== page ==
The Man in the High Castle: a Book Review

I seem to be on a bit of a roll at the moment with book 2 of my Birthday and Christmas book pile done and my definitely not a resolution plan to finish all of those books before buying a new one on track.

It is back to non-fiction for my next book with Testosterone Rex, chosen for me by my parents (read Mum) and not something I might have chosen for myself so I am looking forward to diving in and seeing what it has in store.

Before I head into book 3, I need to review book 2, The Man in High Castle by Philip K. Dick. This was a book I had requested, having wanted to read it for a while, and as you will probably guess from the start, I’m more than a little disappointed.

The Man in the High Castle

My rating: ⭐️⭐️

I love the idea of alternative history. I love the idea of altering the outcome of one or more pivotal points in history and playing with the potential consequences. The world we have around us today is the result of countless individual events which all lined up in a particular way, and the smallest of changes could have dramatic consequences.

I don’t think I am spoiling anything to say this single changed event idea is the key to Dick’s alternate reality where Germany and Japan were the victors in the Second World War. The thought experiment of what would have happened to the world should such a victory have occurred is right up my alley and one of the main reasons I wanted to read The Man in the High Castle. Sadly, I have been left disappointed by what to me felt at best a mediocre novel.

Set in 1962, fifteen years after the fictional end of World War 2, The Man in the High Castle tells the, to me at least, unnecessarily convoluted story of loosely connected people trying to live in a world dominated by the two powers, Japan and Germany. Even accounting for the novel being of its time (some of the language used is pretty offensive, but in a way fits with what I imagine a Nazi-dominated world would be like), the book feels dated, the characters are dull and, frankly, nothing much really happens.

Given Amazon keep pumping out series after series of the TV adaption of the book, I assume they have found a way to make it more interesting. Otherwise I cannot quite see why people keep going back to it time and again.

What I really liked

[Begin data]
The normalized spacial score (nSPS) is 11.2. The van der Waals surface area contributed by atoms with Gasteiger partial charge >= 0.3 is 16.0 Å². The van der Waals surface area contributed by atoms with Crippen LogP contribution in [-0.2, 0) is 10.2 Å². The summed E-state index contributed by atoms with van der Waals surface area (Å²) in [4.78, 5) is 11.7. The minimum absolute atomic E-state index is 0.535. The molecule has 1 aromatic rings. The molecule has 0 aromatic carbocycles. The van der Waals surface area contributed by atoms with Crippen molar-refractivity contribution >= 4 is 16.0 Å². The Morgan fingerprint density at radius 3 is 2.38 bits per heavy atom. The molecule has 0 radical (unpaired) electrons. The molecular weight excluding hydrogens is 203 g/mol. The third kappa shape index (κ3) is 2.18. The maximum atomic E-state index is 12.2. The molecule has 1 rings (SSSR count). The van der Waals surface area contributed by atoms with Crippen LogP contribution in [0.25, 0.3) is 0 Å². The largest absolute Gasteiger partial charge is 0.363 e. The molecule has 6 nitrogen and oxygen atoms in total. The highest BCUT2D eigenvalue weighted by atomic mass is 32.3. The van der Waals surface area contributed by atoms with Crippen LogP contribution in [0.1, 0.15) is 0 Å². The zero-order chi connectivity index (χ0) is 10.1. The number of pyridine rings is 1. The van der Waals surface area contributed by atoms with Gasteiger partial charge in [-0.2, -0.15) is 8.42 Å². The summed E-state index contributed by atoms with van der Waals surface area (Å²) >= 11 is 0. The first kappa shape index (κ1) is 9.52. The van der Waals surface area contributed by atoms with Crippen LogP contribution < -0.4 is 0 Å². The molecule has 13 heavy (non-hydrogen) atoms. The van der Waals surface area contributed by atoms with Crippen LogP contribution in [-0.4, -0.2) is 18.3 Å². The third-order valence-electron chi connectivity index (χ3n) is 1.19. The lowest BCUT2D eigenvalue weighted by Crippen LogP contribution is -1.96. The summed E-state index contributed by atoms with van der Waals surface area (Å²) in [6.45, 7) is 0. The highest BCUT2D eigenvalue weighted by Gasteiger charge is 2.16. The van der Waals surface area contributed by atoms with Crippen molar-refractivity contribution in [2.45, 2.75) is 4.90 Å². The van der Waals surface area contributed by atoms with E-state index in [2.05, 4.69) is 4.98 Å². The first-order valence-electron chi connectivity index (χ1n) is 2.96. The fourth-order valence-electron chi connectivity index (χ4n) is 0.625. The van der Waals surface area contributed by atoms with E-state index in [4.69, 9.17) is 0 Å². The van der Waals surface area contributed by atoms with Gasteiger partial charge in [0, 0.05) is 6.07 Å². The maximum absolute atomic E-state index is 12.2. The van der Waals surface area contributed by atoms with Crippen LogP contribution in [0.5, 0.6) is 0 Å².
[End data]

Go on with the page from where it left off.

1. This was a difficult one as I did not really like anything in the book, but if you insist I have to say something positive, the premise was still a good one and could have created a really rich and interesting world. Unfortunately, I don’t think Dick managed it.

The less good bits

  1. Top of my list has to be the characters. They felt like nothing more than 2D cut outs of people who appeared to learn nothing from the events of the book or the part they played in them. Even the most dramatic of events seem to be quickly forgotten or brushed over, while the only character coming close to experiencing development (Tagomi) ends up going back to his desk as if nothing has happened.
  2. The plot seems unnecessarily curtailed at points. Characters are arrested in an apparently brutal dictatorship before being released a couple of pages later without a scratch, potentially exciting fight scenes are over in a paragraph, while some of the story is just left entirely open ended. I understand Dick had always planned a sequel but it was never finished, and that is fine, but to me a book should not rely solely on a sequel for closure. It should be able to wrap up most of the threads itself while teasing at more to come. For me The Man in the High Castle fails in this regard.
  3. The writing style began to grate on me after only a few pages. Many of the characters are non-native English speakers speaking English in the story, and because of this, Dick often uses broken English to convey they are non-native speakers. What it took me to nearly the end of the book to realise, they also think in broken English! To me, a character would think in their own language and this would be translated into English by the author. To have them thinking as well as speaking broken English felt wrong.
  4. Large parts of the book are just pretentious drivel, long, convoluted sections of character’s thoughts which felt like they were lifted from a first year psychology student essay.
  5. Finally (and I will stop here or I risk going on for a long time), while I love the premise of the book, it felt like Dick had failed to do justice to the potential of the world he was creating. Essentially it feels like America with Japanese bureaucracy overseeing what is otherwise an unaltered world. Of all the things Dick could have done with the novel, it appears middle managers were the most exciting thing he could think of…

Summary

As I have said above I was really disappointed with The Man in the High Castle. With Philip K. Dick’s reputation and the obvious success of the TV series I expected something brilliant. There is a chance I set my expectations too high and simply feel let down, but I don’t think so. I don’t think I can quite bring myself to recommend people do not read The Man in the High Castle (after all it is a modern classic) but I am very close.

If you are a fan of Dick’s you have probably read High Castle already, but on the off chance you haven’t you might want to give this a go. For the rest of you, I’d give it a miss, there are so many better books out there to occupy your time!

Have you read The Man in the High Castle or got it on the TBR pile? Did you love it or loath it? Am I being too harsh here? Let me know what you think in the comments below.

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